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Disc Men: Samuel Rodriguez shows his site-specific wall art as part of MACLA's new show.

On Your Marks

MACLA's 'Can Control' displays graffiti's artistic side


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THE BEST THING about graffiti is that it's not meant to last. So if you check out the current show at MACLA, Can Control: Urban Transformers, don't get all teary-eyed when you realize that they will eventually paint over the artwork that's on the walls. That's the point. Graffiti art is all about leaving your mark knowing that it will eventually get erased.

Sure, the existence of graffiti is a bone of contention for authoritarian types and anti-graffiti task forces, it is a vehicle of empowerment for hordes of younger folks, a point of entry to see themselves as artists. It's about leaving one's mark, a record of existence in a world where youth and the disenfranchised have little voice.

Now, we're not talking about some pseudo-gang-banger dumbshits defacing a storefront window with a few letters or numbers. Instead, think of those elaborate colored murals you see on the backs of warehouses along the railroad tracks. These folks are talented, brutha.

Believe it or not, several gifted young artists whose love of art began with graffiti are beginning to emerge. Can Control: Urban Transformers features recent paintings, mixed media work and site-specific ephemeral pieces by Gwen Mercado-Reyes, Jose Reyes, Samuel Rodriguez, Santos Shelton, $NAKE EYE$ (Lucy & Gutterlungs) and videos by Syndrome Studio. Each artist was asked to create a site-specific ephemeral piece that could integrate recent studio work.

$NAKE EYE$ is a tag team of two artists, one of whom holds a BFA degree from San Jose State University and the other of whom is currently pursuing a degree in illustration and animation from SJSU. Their mixed-media collaboration includes self-imagery, flowers, paint, lettering, characters and all sorts of stuff.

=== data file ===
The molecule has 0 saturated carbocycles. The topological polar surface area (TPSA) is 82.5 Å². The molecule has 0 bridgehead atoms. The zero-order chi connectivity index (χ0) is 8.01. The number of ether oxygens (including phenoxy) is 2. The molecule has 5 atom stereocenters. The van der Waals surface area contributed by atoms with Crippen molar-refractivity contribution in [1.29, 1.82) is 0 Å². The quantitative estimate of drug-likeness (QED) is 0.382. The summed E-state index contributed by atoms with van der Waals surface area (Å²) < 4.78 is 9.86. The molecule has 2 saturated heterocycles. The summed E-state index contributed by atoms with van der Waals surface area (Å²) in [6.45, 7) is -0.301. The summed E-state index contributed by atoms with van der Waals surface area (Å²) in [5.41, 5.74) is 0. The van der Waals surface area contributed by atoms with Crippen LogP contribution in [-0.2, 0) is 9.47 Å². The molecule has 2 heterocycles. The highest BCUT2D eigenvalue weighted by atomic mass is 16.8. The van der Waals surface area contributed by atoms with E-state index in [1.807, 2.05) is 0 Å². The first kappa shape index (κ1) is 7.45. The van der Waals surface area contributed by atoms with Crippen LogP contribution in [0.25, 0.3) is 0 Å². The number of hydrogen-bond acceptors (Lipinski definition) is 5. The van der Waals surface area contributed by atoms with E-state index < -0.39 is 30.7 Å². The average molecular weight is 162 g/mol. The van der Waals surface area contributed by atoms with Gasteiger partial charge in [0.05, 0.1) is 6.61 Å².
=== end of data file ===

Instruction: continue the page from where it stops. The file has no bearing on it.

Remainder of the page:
But it's not just painting on walls. Other facets of the show include mixed-media paintings and more traditional paintings influenced by graffiti. We're talking urban underbelly at its finest with Can Control—a representation of our constantly transforming landscape. All of the artists involved began their introduction to the art world with graffiti and several of them now either have college degrees from art programs or are currently enrolled in art programs. When you visit the show, you'll notice that a handful of the pieces have actually sold. There you have it. If it weren't for graffiti, none of these artists would ever have emerged. The spray paint gave them a voice. Go out and buy a can for yourself. You just might wind up an artist someday.

Can Control: Urban Transformers runs through Oct. 29 at MACLA, 510 S. First St., San Jose. The gallery is open Wednesday–Thursday, noon–7pm, Friday–Saturday, noon–5pm. Free. A program called 'What Is a B-Girl?' takes place Thursday (Oct. 13) at 6:30pm. An artists' talk takes place Wednesday (Oct. 19) at 6:30pm.

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From the October 12-18, 2005 issue of Metro, Silicon Valley's Weekly Newspaper.

Copyright © 2005 Metro Publishing Inc. Metroactive is affiliated with the Boulevards Network.

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